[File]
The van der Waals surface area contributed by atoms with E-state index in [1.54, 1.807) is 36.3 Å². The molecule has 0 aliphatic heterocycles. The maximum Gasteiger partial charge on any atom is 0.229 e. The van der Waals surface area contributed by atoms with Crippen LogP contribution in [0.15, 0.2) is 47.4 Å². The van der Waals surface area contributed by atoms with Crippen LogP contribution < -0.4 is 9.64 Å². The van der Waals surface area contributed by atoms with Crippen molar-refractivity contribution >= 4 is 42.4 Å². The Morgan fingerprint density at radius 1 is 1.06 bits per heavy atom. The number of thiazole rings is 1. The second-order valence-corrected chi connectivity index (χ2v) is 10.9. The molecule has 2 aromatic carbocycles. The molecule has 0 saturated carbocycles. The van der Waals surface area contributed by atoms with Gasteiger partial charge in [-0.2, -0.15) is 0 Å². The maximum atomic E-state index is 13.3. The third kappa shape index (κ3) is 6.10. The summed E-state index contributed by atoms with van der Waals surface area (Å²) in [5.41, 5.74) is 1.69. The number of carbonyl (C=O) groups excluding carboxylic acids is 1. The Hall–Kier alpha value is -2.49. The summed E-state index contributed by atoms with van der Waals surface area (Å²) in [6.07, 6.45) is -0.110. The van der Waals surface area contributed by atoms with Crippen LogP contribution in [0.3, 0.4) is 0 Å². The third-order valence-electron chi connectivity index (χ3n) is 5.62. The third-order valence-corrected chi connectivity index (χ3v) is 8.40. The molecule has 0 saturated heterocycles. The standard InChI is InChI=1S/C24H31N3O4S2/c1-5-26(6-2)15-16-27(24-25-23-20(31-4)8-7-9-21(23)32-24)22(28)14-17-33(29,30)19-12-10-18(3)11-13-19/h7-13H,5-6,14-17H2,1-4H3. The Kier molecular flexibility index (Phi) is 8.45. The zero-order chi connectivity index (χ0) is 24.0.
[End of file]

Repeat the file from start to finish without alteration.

The van der Waals surface area contributed by atoms with E-state index in [1.54, 1.807) is 36.3 Å². The molecule has 0 aliphatic heterocycles. The maximum Gasteiger partial charge on any atom is 0.229 e. The van der Waals surface area contributed by atoms with Crippen LogP contribution in [0.15, 0.2) is 47.4 Å². The van der Waals surface area contributed by atoms with Crippen LogP contribution < -0.4 is 9.64 Å². The van der Waals surface area contributed by atoms with Crippen molar-refractivity contribution >= 4 is 42.4 Å². The Morgan fingerprint density at radius 1 is 1.06 bits per heavy atom. The number of thiazole rings is 1. The second-order valence-corrected chi connectivity index (χ2v) is 10.9. The molecule has 2 aromatic carbocycles. The molecule has 0 saturated carbocycles. The van der Waals surface area contributed by atoms with Gasteiger partial charge in [-0.2, -0.15) is 0 Å². The maximum atomic E-state index is 13.3. The third kappa shape index (κ3) is 6.10. The summed E-state index contributed by atoms with van der Waals surface area (Å²) in [5.41, 5.74) is 1.69. The number of carbonyl (C=O) groups excluding carboxylic acids is 1. The Hall–Kier alpha value is -2.49. The summed E-state index contributed by atoms with van der Waals surface area (Å²) in [6.07, 6.45) is -0.110. The van der Waals surface area contributed by atoms with Crippen LogP contribution in [0.3, 0.4) is 0 Å². The third-order valence-electron chi connectivity index (χ3n) is 5.62. The third-order valence-corrected chi connectivity index (χ3v) is 8.40. The molecule has 0 saturated heterocycles. The standard InChI is InChI=1S/C24H31N3O4S2/c1-5-26(6-2)15-16-27(24-25-23-20(31-4)8-7-9-21(23)32-24)22(28)14-17-33(29,30)19-12-10-18(3)11-13-19/h7-13H,5-6,14-17H2,1-4H3. The Kier molecular flexibility index (Phi) is 8.45. The zero-order chi connectivity index (χ0) is 24.0.